Close to half of voters believe the debate around a capital gains tax has harmed the Government, a new survey has found.
The Reid Research poll on the issue, commissioned by BusinessNZ, found 47.8 per cent of people believed the debate had harmed the Government.
That was compared with 33.1 per cent who believed it had not. Another 19.2 per cent didn't know.
Asked whether the introduction of a capital gains tax should be a priority, just 22.8 per cent of respondents said yes while 65.2 per cent said no. A further 12 per cent didn't know.
The poll surveyed 1000 eligible voters, and had a margin of error of 3.1 per cent.
However, a majority also said the implementation of a CGT would not change how they voted at the next election.
A total of 57.5 per cent said it would not change how they voted while 17.7 per cent of people didn't know. Only 24.7 per cent of people said it would change how they voted.
Asked yesterday if the CGT debate had been damaging for the Government, Prime Minister Jacinda Ardern said it was a debate that had been going on since around 2014.
"It was certainly a topic of debate during the election campaign and look, here I am," she said.
Ardern reiterated that no final decisions had been made on the recommendations of the Tax Working Group.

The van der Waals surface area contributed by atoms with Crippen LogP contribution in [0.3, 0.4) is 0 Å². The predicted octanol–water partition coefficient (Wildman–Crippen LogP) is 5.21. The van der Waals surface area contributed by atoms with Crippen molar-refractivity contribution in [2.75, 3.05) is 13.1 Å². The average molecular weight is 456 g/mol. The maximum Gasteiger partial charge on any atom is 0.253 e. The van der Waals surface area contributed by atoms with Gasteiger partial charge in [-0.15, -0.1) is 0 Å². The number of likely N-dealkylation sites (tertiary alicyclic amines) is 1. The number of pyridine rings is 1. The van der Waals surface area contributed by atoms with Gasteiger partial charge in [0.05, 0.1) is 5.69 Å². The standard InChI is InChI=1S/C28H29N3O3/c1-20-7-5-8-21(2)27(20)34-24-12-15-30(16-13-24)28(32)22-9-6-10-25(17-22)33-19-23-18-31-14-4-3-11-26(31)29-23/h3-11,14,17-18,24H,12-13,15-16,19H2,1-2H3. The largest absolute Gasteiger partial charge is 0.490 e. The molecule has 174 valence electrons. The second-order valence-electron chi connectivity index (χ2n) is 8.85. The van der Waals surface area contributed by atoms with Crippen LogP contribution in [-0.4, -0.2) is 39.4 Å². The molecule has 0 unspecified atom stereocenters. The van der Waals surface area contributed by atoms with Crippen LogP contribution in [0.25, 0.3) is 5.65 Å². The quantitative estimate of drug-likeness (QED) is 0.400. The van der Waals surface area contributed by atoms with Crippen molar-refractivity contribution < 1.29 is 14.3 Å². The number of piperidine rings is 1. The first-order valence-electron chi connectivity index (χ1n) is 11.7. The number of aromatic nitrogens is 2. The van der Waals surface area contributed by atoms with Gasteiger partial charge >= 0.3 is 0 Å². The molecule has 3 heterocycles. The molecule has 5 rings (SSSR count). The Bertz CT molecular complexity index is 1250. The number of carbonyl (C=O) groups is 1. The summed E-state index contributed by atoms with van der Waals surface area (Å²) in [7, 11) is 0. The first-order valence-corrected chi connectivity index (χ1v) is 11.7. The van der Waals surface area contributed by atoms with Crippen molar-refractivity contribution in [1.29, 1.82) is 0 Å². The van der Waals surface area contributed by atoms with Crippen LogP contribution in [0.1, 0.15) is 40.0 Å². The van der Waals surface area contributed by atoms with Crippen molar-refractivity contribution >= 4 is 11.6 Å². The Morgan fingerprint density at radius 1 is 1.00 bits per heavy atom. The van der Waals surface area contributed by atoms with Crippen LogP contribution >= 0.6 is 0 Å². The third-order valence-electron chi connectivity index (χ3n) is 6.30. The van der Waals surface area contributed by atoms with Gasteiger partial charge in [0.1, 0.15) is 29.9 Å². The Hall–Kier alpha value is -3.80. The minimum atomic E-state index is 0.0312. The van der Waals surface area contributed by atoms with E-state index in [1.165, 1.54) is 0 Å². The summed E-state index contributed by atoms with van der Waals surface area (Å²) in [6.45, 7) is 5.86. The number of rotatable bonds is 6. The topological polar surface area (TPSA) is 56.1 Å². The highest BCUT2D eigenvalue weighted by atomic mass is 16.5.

The Government has said it will respond by the end of this month.
"The period that we're in now has given me the opportunity to hear the views of different interest groups, members of the public. That's all an important part of the process," Ardern said.
The poll also asked whether the respondents would support a CGT on the profit made from property sales excluding the family home.
That was a closer result – 39.1 per cent said yes and 49.8 per cent said no. Another 11.1 per cent said they didn't know.
Just over a third, 31.6 per cent, agreed there should be a CGT on the sale of things such as businesses and farms. That compared with 54.3 per cent who disagreed, and 14 per cent didn't know.
The vast majority, 90 per cent of respondents, did not believe KiwiSaver earnings should be subject to an additional tax such as a CGT on top of resident withholding tax. Just 4.4 per cent said they should and 5.6 per cent didn't know.
Close to 70 per cent, 69.3 per cent, also thought other invested savings such as shares, should also not be subject to a CGT. Only 19.3 per cent said they should while 11.5 per cent didn't know.
The poll was carried out between March 15 and 23.